Tale of Two Cardboard Cities

You guys did an amazing job today with your cardboard challenge!!!

Group 2 won and will enjoy 2 extra days to work on their projects before crit- nicely done!

Group 1 did an incredible job as well!  It could of gone either way!


Project #1 Critique

GROUP 1 – Monday 9/29

GROUP 2- Wednesday 10/1


Check out the pics below and be proud!  :))










Tips for working with cardboard



Weight Bearing:

The corrugation must run vertically to maximize its weight bearing properties. This is ESSENTIAL. Keep this in mind when cutting the cardboard, and be sure to double check that the corrugation is running in the right direction.

b. Strengthening Large Surface Areas:
If using Tri‐Wall, two layers can be glued together for added strength. If you’re using single layer cardboard, gluing sheets together until they are 1 1⁄4” thick will achieve the same result. To do this, spread a thin layer of white glue evenly on the cardboard. We’ve found that an old credit card works best to spread the glue. Press the layers together and apply weight (any heavy item will do) for about 20 minutes. To see a “how‐to” video watch: http://www.youtube.com/watch?v=evHXoM6GUGE&feature=plcp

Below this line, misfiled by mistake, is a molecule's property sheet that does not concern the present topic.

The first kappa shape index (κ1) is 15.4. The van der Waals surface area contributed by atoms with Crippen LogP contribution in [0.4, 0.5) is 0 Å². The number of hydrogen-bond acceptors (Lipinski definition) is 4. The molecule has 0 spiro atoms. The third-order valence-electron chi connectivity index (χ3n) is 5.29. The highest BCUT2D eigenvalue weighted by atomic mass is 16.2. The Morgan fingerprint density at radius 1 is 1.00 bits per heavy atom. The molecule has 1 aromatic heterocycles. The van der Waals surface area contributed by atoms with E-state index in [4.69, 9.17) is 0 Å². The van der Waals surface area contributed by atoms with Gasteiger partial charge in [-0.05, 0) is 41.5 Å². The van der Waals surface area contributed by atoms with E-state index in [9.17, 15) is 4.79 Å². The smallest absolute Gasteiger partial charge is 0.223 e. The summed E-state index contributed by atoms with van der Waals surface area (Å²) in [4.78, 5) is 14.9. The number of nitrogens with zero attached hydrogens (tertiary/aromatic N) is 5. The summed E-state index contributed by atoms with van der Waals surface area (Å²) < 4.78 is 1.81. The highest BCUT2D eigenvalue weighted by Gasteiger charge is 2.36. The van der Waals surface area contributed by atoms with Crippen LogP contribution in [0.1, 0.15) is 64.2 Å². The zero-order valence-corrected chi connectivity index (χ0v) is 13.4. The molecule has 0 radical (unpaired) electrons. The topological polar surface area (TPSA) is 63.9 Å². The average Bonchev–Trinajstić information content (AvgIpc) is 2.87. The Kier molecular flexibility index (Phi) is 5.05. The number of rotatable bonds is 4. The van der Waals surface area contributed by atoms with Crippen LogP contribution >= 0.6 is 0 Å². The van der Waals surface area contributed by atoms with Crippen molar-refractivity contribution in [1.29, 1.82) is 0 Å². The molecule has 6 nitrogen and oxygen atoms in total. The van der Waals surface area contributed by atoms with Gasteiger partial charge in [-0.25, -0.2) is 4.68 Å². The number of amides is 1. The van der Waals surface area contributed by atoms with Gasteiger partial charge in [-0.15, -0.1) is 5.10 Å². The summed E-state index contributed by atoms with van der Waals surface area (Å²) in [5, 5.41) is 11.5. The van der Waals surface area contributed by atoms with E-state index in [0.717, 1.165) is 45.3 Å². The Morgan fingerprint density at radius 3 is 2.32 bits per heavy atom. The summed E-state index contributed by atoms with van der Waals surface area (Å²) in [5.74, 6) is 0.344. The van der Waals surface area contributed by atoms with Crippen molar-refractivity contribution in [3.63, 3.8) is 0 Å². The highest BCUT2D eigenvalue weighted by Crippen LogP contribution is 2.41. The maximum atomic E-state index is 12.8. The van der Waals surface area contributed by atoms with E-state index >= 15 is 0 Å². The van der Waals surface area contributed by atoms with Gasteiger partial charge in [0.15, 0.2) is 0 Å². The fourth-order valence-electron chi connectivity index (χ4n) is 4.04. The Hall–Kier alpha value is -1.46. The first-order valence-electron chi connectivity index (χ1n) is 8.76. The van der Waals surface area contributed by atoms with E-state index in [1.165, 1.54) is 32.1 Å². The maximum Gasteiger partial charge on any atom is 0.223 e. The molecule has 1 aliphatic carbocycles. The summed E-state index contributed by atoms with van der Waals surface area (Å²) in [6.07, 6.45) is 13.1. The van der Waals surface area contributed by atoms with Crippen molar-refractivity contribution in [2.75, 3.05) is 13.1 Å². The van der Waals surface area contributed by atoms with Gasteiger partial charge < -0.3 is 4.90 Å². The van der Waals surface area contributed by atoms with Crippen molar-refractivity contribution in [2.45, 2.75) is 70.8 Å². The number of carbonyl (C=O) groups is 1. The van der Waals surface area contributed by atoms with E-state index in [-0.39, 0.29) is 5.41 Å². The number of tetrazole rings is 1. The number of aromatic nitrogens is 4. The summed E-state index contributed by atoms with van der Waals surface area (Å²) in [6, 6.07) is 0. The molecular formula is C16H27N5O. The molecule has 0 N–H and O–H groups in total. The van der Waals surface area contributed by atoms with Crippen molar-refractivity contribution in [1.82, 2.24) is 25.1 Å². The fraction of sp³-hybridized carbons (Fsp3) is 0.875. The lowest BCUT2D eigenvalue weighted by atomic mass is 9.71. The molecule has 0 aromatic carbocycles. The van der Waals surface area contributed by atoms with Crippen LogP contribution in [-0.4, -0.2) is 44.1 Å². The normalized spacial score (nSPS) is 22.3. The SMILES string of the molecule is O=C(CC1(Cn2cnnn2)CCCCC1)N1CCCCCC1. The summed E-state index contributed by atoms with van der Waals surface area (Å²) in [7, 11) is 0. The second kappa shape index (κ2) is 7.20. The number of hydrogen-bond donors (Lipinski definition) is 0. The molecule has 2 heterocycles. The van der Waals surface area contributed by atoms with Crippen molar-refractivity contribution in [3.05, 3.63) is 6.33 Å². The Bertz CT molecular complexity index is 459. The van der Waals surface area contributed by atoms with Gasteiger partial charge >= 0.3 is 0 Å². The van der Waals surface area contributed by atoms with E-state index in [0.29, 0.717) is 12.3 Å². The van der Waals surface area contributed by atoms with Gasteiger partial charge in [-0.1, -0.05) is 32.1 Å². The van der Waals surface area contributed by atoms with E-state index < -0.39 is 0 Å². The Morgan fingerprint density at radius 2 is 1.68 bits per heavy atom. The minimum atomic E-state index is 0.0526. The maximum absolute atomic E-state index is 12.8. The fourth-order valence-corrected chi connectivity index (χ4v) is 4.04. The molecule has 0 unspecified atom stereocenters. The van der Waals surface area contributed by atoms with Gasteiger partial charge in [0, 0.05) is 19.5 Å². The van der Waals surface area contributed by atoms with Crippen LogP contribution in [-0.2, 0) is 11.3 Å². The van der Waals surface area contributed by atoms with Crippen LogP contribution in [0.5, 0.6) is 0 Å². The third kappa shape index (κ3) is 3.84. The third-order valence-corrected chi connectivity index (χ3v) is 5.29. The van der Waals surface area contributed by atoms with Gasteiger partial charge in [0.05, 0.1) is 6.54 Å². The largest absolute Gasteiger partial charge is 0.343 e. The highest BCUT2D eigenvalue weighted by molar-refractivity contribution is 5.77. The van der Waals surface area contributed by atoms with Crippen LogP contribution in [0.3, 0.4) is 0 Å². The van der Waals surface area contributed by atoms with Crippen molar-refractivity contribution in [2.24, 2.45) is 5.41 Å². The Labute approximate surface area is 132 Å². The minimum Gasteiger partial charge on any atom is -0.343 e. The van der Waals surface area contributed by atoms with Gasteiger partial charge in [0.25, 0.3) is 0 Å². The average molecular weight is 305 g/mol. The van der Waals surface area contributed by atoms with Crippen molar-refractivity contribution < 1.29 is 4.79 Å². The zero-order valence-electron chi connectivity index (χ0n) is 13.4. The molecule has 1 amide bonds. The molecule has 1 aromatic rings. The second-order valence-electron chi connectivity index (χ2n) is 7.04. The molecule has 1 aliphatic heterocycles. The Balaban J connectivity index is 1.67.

Cardboard Carpentry 101: Scoring and Bending

Corrugated cardboard can be bent to create angled or curved pieces. This helps make corners more durable.

  1. 1.)  Cardboard should be bent parallel to the corrugation rather than perpendicular for ease of bending.
  2. 2.)  Narrowpiecescanbebentbypressingthemovertheedgeofatable.
  3. 3.)  Wide pieces need to be scored before bending. This can be done using a blunt tool or the round handle of a tablespoon.
  4. 4.)  To note: Sometimes you have to score farther from where you actually want the bend to account for the thickness of cardboard. For instance, if your cardboard is 3⁄4” thick, you may need to score and bend your cardboard 3⁄4” farther from the actual corner measurement.

There is a ton of info online, just do a google search.  Here are a few good sites:


Cardboard Carpentry 101: The Basics There are a few tricks when …